The Troubles in Ireland and Bloody Sunday

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  • 0:04 The Troubles and Bloody Sunday
  • 0:48 Background
  • 2:41 Parliamentary Intervention
  • 4:22 Bloody Sunday and…
  • 6:08 Peace Talks
  • 7:25 Lesson Summary
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Lesson Transcript
Instructor: Christopher Sailus

Chris has an M.A. in history and taught university and high school history.

In this lesson, we explore the centuries-old rivalry between Catholics and Protestants in Ireland, and the political and military struggle for the six northernmost counties in Ireland during the thirty-year period known as 'The Troubles.'

The Troubles and Bloody Sunday

Rivalries often have long histories. In sports, rivalries bloom from something as small as geographical proximity or a slight between players or fans in the distant past. For example, the University of Michigan and the University of Minnesota football teams play each other each year for a brown jug, which Minnesota reportedly refused to give back to Michigan after a game 100 years ago!

The rivalry between Catholics and Protestants in Northern Ireland is far less flippant and goes back several centuries. Indeed, instead of something as frivolous as a football game, conflict between Protestants and Catholics in Ireland often decided whether each group would be allowed to practice their own religion or the role of British government in Ireland.


The story of Northern Ireland goes back several centuries. Indeed, England had controlled Ireland in varying degrees since the Norman conquest of Ireland in the late 12th century. For centuries afterward, English control was nominal, and England only had effective control of Dublin and its environs. However, in the late 16th and early 17th centuries, various Tudor and Stuart monarchs began taking a greater interest in Irish affairs, largely because although England had become a Protestant country during the reign of Henry VIII, Ireland had remained a staunchly Catholic island. Many Protestants feared that attempts to impose Catholicism upon England would likely come from Ireland.

In addition to military campaigns, England also began taking land from rebellious Catholic Irish nobles and importing English or Scottish Protestant settlers into the seized territory. An opportunity for an enormous settlement opened up in 1607, when several Catholic earls fled from Ireland to Europe. These earls owned huge tracts of land in the North of Ireland in Ulster. With English settlements in Ulster, these Northern Counties evolved into a bastion of Protestantism in largely Catholic Ireland.

This became incredibly important when Irish independence from England finally became attainable in the years after WWI. In January 1919, Ireland declared independence from England, and the Irish Republican Army (IRA) began fighting a guerrilla war against the occupying British troops. Despite attempts at declaring martial law and maintaining British rule in Ireland, the British agreed to a truce in 1921 and recognized Irish independence in 1922. However, before doing so, the British Parliament partitioned Ireland, creating Northern Ireland out of the six largely Protestant Northern Counties. According to the law, Northern Ireland remained part of the United Kingdom.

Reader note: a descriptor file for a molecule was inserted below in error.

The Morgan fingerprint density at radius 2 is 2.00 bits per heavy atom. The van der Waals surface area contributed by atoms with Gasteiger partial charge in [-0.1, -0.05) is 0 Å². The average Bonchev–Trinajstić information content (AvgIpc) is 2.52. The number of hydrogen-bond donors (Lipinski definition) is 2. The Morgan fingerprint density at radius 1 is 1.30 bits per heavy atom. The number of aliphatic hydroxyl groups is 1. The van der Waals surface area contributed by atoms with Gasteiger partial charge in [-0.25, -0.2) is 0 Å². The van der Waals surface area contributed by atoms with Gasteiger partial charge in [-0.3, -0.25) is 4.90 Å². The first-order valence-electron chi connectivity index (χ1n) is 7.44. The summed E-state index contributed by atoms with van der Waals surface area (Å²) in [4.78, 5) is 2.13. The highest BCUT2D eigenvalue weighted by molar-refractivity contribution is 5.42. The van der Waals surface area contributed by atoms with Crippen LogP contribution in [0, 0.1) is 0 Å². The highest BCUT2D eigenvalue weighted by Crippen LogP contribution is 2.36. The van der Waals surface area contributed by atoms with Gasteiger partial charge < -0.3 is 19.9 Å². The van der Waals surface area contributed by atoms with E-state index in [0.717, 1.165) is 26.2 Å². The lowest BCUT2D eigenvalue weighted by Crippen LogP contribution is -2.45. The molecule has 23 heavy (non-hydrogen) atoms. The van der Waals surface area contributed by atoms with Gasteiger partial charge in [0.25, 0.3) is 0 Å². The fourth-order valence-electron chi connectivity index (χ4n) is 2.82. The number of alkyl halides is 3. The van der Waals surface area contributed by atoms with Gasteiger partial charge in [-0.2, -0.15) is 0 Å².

Parliamentary Intervention

This did not sit well with the new state of Ireland who wanted the entire island unified under the Irish flag. Additionally, the minority Catholic population in Northern Ireland wanted to be part of the Irish state. The majority Protestant population, however, was relieved to remain part of the U.K., and the ensuing Northern Irish government became dominated by these Protestant unionists.

Catholics were openly discriminated against in Northern Ireland, and the Protestant government refused to address these issues. Violence often broke out between Catholics and Protestants in Northern Ireland. The unrest became so prevalent that in 1968, the British Parliament suspended Northern Ireland's ability to legislate for itself and began directly controlling the country.

Violence continued, however, as the Provisional IRA, a Northern Irish nationalist paramilitary organization, refused to accept any solution to the crisis other than complete British withdrawal and reunification of the six Northern Counties with the rest of Ireland. Until its demands were met, the IRA was determined to conduct a guerrilla war against British troops in Northern Ireland. In response, Protestants formed their own paramilitary organizations to oppose the IRA. The increased violence and intermittent warfare between Catholic and Protestant paramilitary groups, and at times British troops, continued for nearly three decades, a period of time that came to be called 'The Troubles.' British troops were unwelcome by either side; Catholics viewed the British presence as yet another impediment to Irish unification, and many Protestants feared the British might intentionally weaken the Protestant position in Northern Ireland, hoping to placate the IRA and end the violence.

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